Little by little, McDermott is building a new culture in Buffalo. He’s mixed up locker stall arrangements, done away with video games in the locker room and, along with general manager Brandon Beane, is remaking the core of the roster. Buffalo traded away two of its former first-round picks this season—receiver Sammy Watkins was sent to the Rams and defensive tackle Marcell Dareus to the Jaguars. Buffalo traded for Carolina receiver Kelvin Benjamin just before the trade deadline in late October.

“One thing [McDermott] has been vocal about with the moves that he’s made, is if anybody has a problem with them, to go and talk to him,” Ducasse says. “I don’t think anybody has problems with all the moves because we are trusting the process. He has the bigger picture, and he’s trying to help us see it. Bit by bit every week, it’s like we are drawing the picture ourselves.”

After a surprising, possibly season-rescuing win at Kansas City last Sunday, the Bills are back in the AFC wild-card race. McDermott sacrificed an important chance to win in Week 11 with his decision to bench Taylor in favor of untested rookie quarterback Nathan Peterman. The coach isn’t necessarily playing to win now with this current roster. He’s building for the future, and the weekly life story is another way he’s working on that.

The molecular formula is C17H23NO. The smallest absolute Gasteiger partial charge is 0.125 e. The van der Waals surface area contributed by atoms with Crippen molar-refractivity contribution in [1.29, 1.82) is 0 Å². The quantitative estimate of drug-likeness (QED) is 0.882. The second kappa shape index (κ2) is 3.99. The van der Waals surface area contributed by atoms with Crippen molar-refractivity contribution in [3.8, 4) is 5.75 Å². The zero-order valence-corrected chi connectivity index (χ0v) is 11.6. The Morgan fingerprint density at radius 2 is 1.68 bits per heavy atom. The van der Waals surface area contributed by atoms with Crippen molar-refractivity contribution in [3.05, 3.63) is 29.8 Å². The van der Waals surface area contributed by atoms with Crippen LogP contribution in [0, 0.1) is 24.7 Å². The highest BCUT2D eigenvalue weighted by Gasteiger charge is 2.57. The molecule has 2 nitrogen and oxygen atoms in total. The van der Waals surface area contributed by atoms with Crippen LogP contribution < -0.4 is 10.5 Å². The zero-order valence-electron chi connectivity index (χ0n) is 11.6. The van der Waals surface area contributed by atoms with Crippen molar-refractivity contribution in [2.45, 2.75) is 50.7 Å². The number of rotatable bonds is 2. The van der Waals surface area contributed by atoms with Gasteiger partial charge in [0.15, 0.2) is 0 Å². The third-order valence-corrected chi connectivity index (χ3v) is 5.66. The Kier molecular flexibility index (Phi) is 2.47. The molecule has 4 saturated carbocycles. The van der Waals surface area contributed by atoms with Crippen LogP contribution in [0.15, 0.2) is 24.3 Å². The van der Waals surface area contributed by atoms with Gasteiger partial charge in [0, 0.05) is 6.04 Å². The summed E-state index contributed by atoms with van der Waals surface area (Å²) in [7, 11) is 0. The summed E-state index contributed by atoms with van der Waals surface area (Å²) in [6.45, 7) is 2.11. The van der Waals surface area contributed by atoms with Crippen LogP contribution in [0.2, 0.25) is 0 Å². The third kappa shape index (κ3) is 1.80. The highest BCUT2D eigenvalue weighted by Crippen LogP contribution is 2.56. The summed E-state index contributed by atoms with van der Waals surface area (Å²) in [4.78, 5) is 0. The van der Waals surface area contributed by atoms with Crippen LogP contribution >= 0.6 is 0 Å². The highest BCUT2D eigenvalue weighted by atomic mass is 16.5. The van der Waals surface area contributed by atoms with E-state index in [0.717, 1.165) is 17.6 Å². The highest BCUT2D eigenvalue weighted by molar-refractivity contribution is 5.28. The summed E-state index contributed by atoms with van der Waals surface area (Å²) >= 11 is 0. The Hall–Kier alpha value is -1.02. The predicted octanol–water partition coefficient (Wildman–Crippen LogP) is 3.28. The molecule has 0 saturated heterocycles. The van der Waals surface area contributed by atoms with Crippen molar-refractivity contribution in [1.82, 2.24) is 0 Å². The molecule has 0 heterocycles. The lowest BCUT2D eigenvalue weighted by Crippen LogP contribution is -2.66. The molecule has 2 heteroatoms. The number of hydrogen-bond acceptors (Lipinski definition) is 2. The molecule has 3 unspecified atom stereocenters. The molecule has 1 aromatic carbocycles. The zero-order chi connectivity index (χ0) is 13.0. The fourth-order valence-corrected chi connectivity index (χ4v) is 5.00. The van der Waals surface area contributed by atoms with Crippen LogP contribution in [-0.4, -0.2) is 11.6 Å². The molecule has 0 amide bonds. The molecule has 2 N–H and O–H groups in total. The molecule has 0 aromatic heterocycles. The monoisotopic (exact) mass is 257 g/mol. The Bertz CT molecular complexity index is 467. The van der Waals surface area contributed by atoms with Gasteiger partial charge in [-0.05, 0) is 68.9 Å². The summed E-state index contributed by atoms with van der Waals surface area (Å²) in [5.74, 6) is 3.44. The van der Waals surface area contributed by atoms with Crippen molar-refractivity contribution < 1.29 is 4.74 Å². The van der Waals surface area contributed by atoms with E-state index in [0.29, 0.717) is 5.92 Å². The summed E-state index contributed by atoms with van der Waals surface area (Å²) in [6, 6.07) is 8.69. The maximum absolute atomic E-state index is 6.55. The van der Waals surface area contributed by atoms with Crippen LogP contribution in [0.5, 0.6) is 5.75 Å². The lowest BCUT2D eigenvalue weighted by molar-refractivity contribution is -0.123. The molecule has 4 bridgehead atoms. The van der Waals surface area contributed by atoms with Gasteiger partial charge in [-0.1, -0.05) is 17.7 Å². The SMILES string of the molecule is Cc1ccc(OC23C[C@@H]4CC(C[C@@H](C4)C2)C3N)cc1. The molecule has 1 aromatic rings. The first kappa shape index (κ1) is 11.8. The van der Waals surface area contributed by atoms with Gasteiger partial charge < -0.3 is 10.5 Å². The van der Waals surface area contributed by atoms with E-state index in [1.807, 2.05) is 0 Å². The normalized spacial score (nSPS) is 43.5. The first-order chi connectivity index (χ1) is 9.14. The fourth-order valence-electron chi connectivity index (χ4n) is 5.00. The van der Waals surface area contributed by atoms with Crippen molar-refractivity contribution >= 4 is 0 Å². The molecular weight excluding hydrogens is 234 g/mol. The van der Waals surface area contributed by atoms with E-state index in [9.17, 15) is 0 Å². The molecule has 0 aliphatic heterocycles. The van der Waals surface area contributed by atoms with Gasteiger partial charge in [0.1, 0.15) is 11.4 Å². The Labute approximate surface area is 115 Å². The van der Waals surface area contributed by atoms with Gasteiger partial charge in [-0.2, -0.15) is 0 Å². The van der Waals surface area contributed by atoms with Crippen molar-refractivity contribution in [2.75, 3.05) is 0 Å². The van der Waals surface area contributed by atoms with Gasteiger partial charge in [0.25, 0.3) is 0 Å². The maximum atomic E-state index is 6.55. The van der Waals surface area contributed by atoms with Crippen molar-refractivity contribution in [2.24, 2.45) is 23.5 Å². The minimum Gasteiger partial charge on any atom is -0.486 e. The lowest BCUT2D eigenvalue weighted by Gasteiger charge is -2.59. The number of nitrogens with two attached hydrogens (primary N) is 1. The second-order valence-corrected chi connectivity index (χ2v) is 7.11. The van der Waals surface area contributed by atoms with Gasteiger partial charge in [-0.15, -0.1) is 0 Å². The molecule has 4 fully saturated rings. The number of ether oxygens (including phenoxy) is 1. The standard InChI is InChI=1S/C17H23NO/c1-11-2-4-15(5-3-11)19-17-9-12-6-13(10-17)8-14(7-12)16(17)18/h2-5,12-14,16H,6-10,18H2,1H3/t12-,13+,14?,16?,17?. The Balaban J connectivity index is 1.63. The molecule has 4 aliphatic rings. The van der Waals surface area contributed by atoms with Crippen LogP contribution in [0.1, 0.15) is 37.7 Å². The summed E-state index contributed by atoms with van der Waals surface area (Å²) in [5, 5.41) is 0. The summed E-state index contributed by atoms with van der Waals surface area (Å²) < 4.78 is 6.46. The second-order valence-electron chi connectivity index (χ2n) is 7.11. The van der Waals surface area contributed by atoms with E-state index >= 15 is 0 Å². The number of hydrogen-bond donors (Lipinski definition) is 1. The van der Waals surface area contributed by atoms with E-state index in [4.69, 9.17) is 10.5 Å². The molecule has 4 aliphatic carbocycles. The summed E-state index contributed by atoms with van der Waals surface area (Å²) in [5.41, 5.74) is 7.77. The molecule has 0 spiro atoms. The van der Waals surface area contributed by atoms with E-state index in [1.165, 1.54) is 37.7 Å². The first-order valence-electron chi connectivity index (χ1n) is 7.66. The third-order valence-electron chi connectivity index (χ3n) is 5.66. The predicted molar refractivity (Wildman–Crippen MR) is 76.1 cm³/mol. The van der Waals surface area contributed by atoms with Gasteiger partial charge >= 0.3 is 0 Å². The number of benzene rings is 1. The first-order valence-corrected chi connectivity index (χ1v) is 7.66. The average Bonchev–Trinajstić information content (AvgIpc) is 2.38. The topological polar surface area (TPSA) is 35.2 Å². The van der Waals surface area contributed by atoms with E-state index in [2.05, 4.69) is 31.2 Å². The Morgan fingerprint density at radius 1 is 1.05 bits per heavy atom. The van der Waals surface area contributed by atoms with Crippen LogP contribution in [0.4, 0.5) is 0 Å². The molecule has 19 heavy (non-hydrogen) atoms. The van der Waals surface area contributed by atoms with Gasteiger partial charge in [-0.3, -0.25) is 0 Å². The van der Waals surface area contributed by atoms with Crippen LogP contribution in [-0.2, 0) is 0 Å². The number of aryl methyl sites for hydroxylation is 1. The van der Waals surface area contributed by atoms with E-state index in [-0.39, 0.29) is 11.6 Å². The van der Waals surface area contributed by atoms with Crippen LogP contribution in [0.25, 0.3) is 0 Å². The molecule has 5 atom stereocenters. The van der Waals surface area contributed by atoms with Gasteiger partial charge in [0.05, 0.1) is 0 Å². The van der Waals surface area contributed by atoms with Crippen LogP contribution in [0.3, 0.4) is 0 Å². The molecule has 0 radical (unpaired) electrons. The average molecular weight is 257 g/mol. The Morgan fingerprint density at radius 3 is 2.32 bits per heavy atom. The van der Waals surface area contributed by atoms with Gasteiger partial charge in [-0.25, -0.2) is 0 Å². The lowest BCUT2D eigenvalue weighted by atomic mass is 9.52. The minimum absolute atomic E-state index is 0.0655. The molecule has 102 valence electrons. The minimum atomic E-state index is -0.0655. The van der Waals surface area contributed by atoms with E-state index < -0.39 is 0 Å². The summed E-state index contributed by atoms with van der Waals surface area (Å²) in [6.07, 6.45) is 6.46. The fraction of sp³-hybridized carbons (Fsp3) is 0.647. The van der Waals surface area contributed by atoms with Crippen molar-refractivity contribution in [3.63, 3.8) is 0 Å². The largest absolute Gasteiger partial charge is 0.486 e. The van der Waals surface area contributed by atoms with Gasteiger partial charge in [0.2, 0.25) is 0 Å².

Coaches have long tested unconventional tactics to unite their players, from Navy SEAL-inspired workouts to team paintball outings. Players often see these as elaborate charades, but in this case, player after player in Buffalo said that McDermott’s take on team building is crucial, especially given of the dramatic roster turnover. Only six players drafted between 2013 and 2016 are still on the Bills roster.

“We’ve had such massive turnover that it’s a tool to help breed chemistry and camaraderie,” says Alexander. “We have 30-plus new guys. How do you create that brotherhood organically in a quick period of time?”

While a few members of the coaching staff have taken their turn, McDermott himself hasn’t done so yet. He prefers to let his players use the time. With five games left in the season, five more players will tell their stories—and possibly more if the Bills make it to the playoffs. Regardless of how this season ends, players are sold on the new tradition.

“Every team should do it,” Matthews says. “Every business, every walk of life should do it. I don’t think there is enough emphasis on people. We don’t see people. We just see titles and labels, but there is a human being there. When you can start seeing somebody for who they really are, instead of just their performance, it helps relationships grow that much better.”